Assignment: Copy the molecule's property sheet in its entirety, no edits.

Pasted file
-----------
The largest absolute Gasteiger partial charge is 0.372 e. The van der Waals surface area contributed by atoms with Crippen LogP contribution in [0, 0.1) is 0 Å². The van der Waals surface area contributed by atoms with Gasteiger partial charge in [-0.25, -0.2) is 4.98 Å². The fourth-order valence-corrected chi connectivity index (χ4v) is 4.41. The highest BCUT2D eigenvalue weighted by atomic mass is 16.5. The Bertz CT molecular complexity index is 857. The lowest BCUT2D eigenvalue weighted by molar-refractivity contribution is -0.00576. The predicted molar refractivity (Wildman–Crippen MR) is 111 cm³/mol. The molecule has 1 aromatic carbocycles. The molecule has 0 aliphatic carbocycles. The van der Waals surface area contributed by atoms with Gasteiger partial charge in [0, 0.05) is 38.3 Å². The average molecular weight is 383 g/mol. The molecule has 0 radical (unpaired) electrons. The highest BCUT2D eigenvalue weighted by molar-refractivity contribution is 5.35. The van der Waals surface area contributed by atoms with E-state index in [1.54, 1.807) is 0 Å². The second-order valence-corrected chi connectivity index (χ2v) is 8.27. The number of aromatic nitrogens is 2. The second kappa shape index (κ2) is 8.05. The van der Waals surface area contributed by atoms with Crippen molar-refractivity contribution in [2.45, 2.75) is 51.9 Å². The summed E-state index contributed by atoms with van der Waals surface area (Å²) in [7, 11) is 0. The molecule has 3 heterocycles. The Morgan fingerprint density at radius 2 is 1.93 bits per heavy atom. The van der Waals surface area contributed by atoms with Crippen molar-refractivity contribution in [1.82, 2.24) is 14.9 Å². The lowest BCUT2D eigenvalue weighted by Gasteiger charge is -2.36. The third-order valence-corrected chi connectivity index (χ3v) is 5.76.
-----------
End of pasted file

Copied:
The largest absolute Gasteiger partial charge is 0.372 e. The van der Waals surface area contributed by atoms with Crippen LogP contribution in [0, 0.1) is 0 Å². The van der Waals surface area contributed by atoms with Gasteiger partial charge in [-0.25, -0.2) is 4.98 Å². The fourth-order valence-corrected chi connectivity index (χ4v) is 4.41. The highest BCUT2D eigenvalue weighted by atomic mass is 16.5. The Bertz CT molecular complexity index is 857. The lowest BCUT2D eigenvalue weighted by molar-refractivity contribution is -0.00576. The predicted molar refractivity (Wildman–Crippen MR) is 111 cm³/mol. The molecule has 1 aromatic carbocycles. The molecule has 0 aliphatic carbocycles. The van der Waals surface area contributed by atoms with Gasteiger partial charge in [0, 0.05) is 38.3 Å². The average molecular weight is 383 g/mol. The molecule has 0 radical (unpaired) electrons. The highest BCUT2D eigenvalue weighted by molar-refractivity contribution is 5.35. The van der Waals surface area contributed by atoms with E-state index in [1.54, 1.807) is 0 Å². The second-order valence-corrected chi connectivity index (χ2v) is 8.27. The number of aromatic nitrogens is 2. The second kappa shape index (κ2) is 8.05. The van der Waals surface area contributed by atoms with Crippen molar-refractivity contribution in [2.45, 2.75) is 51.9 Å². The summed E-state index contributed by atoms with van der Waals surface area (Å²) in [7, 11) is 0. The molecule has 3 heterocycles. The Morgan fingerprint density at radius 2 is 1.93 bits per heavy atom. The van der Waals surface area contributed by atoms with Crippen molar-refractivity contribution in [1.82, 2.24) is 14.9 Å². The lowest BCUT2D eigenvalue weighted by Gasteiger charge is -2.36. The third-order valence-corrected chi connectivity index (χ3v) is 5.76.